From Portable Network Graphics (PNG) Specification (Second Edition) ( 2003-11-10) representing an image by a palette , an alpha table , and an array of indices pointing to entries in the palette and alpha table.
The systematic arrangement of entries designed for users to locate information in a document. There are many types of indexes, from cumulative indexes for journals to computer database indexes. An indexer reads the page proofs, lists headings and subheadings, and annotates the location of each pertinent reference. After completing a rough index, the indexer edits it for structure, clarity, and consistency, formats it to specifications, proofreads it, and submits it. Although software advances and effective multipurposing methods can automate indexes, multi-level indexes require human interaction to reference pages in which a concept is discussed without a specific keyword appearing.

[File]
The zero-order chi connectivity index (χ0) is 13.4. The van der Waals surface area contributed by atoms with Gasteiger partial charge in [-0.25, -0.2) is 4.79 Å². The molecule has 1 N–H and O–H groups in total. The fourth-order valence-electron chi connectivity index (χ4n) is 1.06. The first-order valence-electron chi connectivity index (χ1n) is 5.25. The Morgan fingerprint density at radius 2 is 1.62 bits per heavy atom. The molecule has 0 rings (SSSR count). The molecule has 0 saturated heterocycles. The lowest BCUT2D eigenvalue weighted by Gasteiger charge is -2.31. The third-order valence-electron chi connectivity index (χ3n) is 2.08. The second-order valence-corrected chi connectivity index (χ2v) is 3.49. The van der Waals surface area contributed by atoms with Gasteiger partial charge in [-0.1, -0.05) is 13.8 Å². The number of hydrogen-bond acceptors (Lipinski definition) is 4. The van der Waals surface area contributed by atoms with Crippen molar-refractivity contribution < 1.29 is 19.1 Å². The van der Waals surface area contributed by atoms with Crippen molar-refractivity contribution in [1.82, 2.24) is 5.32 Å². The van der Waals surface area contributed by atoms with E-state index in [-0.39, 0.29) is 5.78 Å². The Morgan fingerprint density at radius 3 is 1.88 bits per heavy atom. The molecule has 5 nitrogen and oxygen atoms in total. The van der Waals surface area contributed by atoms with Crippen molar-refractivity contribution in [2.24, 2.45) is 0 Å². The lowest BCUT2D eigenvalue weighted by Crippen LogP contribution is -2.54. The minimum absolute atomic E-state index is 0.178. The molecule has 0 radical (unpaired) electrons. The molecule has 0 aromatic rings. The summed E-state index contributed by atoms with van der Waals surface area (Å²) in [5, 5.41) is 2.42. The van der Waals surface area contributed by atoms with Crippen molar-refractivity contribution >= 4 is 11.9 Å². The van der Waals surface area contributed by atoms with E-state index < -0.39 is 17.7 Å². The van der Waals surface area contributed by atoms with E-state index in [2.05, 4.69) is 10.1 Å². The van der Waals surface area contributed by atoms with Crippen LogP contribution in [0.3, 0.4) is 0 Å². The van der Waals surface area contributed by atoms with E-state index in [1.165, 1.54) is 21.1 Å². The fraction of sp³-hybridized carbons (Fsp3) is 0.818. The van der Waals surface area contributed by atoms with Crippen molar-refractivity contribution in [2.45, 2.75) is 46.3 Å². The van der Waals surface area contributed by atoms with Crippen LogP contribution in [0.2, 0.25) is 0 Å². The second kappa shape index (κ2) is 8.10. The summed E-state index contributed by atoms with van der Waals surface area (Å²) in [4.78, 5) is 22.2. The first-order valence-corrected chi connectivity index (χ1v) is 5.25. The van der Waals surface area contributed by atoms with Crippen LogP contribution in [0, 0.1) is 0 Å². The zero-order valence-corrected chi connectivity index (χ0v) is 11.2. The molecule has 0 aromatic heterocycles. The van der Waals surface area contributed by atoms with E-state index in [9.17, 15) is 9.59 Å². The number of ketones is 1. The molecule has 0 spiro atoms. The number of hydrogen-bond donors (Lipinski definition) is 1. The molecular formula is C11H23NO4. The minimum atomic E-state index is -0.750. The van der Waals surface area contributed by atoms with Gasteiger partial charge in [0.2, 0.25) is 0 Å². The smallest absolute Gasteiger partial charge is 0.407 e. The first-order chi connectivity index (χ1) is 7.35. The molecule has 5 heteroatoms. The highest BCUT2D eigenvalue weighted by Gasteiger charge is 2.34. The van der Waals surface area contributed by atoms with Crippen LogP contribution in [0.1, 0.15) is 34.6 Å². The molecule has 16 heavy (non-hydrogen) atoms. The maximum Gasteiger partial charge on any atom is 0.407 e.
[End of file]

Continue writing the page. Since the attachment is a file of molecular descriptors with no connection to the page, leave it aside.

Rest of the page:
the practice of creating a comprehensive yet concise set of "entry points" into the different concepts contained in a piece of information. This can mean the index in the back of a textbook (which should have an entry for every major concept in the book, as well as redundant references when there are different ways to describe those concepts). It can also mean the different concepts in a journal article (in which case a database like MEDLINE serves as the index, rather than there being an index in the article itself). Without indexing much of the world's intellectual output remains unusable because it is too hard to find literature relating to the concepts you are interested in, and too time consuming (nay, impossible) to read all of it yourself.